The right way to write ‘Web site’

By Derrick, Knutson, associate editor

All right, get ready for a rant.

It’s “Web site,” not “website, “Website,” “web site” or “web-site.”

Well, according to the Associated Press, any written references in news articles to pages on the jumble of wires, electricity and Mark Zuckerberg creations that is the Internet should now be referred to as “websites.”

“Web,” lowercase on the “w,” then “site,” all run together.

Oh the agony.

People who don’t have a news writing background probably don’t care about this little change that occurred in the AP Stylebook – the Bible of newspaper writing style rules – about a year ago, but I do, probably because I have an undiagnosed disorder that causes me to fret over small, seemingly insignificant things.

“Web site” made sense. As it was explained to me by a tech-savvy college professor years ago, the World Wide Web is a creation important enough to warrant being capitalized.

Al Gore, err … I mean Tim Berners-Lee changed communication forever when he created the Web. Notice that when Web stands on its own it’s capitalized. That makes sense, right?

I’d be fine with the relatively new style change if the AP Stylebook didn’t prompt news writers to implement a slew of archaic, confusing rules.

Take, for example, state abbreviations – I don’t know about you, but I can identify every state in the nation with its postal abbreviation.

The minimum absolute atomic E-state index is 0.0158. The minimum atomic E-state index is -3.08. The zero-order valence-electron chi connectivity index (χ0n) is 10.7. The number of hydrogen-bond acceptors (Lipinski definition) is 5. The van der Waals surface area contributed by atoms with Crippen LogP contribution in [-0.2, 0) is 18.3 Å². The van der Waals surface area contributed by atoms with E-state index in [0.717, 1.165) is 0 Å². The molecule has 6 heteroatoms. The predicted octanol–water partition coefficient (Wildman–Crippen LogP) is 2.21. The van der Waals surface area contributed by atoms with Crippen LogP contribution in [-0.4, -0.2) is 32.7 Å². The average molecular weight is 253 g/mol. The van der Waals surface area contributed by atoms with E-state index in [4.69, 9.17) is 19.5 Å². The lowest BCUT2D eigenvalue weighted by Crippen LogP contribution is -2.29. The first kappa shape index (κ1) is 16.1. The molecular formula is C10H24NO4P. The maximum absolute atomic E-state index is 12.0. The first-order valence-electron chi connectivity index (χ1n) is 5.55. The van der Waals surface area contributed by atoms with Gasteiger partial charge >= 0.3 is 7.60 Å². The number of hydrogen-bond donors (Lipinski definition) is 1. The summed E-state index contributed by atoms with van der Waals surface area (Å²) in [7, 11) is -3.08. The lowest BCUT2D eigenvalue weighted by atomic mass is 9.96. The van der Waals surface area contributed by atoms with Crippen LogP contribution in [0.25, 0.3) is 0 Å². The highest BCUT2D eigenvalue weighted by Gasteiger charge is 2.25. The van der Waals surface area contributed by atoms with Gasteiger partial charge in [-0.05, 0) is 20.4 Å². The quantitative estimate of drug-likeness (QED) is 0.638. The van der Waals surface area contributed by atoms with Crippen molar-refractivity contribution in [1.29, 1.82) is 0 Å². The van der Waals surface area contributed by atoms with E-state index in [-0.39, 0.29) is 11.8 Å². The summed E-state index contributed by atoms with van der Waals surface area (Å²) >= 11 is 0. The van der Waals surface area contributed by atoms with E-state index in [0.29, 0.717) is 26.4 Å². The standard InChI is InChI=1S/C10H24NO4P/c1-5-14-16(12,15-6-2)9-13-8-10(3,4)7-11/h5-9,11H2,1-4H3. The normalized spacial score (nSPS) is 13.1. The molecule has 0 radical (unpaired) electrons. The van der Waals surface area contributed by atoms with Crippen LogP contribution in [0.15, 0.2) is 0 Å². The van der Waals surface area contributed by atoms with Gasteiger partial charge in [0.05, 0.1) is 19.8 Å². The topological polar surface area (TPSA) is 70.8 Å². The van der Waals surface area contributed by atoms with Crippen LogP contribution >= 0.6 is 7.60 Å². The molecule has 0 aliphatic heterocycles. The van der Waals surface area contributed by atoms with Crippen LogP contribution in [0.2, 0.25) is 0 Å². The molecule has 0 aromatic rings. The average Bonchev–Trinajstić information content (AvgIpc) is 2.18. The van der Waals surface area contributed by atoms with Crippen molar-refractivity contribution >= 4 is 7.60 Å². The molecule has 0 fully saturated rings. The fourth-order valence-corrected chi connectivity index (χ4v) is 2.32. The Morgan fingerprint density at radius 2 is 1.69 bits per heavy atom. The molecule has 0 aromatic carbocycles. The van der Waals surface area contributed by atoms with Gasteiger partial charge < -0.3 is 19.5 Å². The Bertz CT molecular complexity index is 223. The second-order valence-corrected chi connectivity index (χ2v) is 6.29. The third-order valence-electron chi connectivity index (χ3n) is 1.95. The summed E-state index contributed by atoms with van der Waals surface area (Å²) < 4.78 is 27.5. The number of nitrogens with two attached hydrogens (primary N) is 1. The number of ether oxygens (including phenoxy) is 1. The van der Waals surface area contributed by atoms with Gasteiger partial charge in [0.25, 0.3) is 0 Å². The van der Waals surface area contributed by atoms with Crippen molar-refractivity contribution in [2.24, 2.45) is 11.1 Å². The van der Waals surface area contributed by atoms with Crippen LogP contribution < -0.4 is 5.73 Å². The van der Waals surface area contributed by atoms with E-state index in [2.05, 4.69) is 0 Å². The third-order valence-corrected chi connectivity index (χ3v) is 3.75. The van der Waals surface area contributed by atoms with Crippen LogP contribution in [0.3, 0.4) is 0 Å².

The AP apparently thinks people can’t quite figure out what WI or CA are, though, so Wisconsin and California are abbreviated Wis. and Calif.

Most other states are shortened this way in the stylebook.

Eight states aren’t even abbreviated.

Gosh, what’s “MN”? Oh, thank you AP for letting me know a story took place in the state of Minnesota by nearly spelling the word out with the abbreviation “Minn.”

There are also some terms found in the stylebook that I’ve never seen in a news story, or in any other print format, for that matter.

Example: wigwag.

I’d like to think I have at least a somewhat well rounded vocabulary, but I was at a loss to define the aforementioned entry.

The AP Stylebook tells us only that wigwag is lowercased, but doesn’t give a hint about what it means.

After doing a bit of Internet research, I determined a wigwag is either a railroad-crossing signal, a chocolate bar, a headlight flasher or about half a dozen other things.

Perhaps the entry in the stylebook should read, “Use ‘wigwag’ as a substitute for absolutely any word.”

Possible headlines: “Wigwag terrorizes city,” “Wigwag droppings problem in park,” or ‘Running back sidelined due to wigwag injury.”

I guess the point of this rant is to draw attention to us suffering news writers. I’m sure I’m not the only word nerd bothered by the “website” – ugh, writing it that way just feels wrong – change.

Time to go lobby Al Gore to intimidate the AP into changing the rule back to the way it was.

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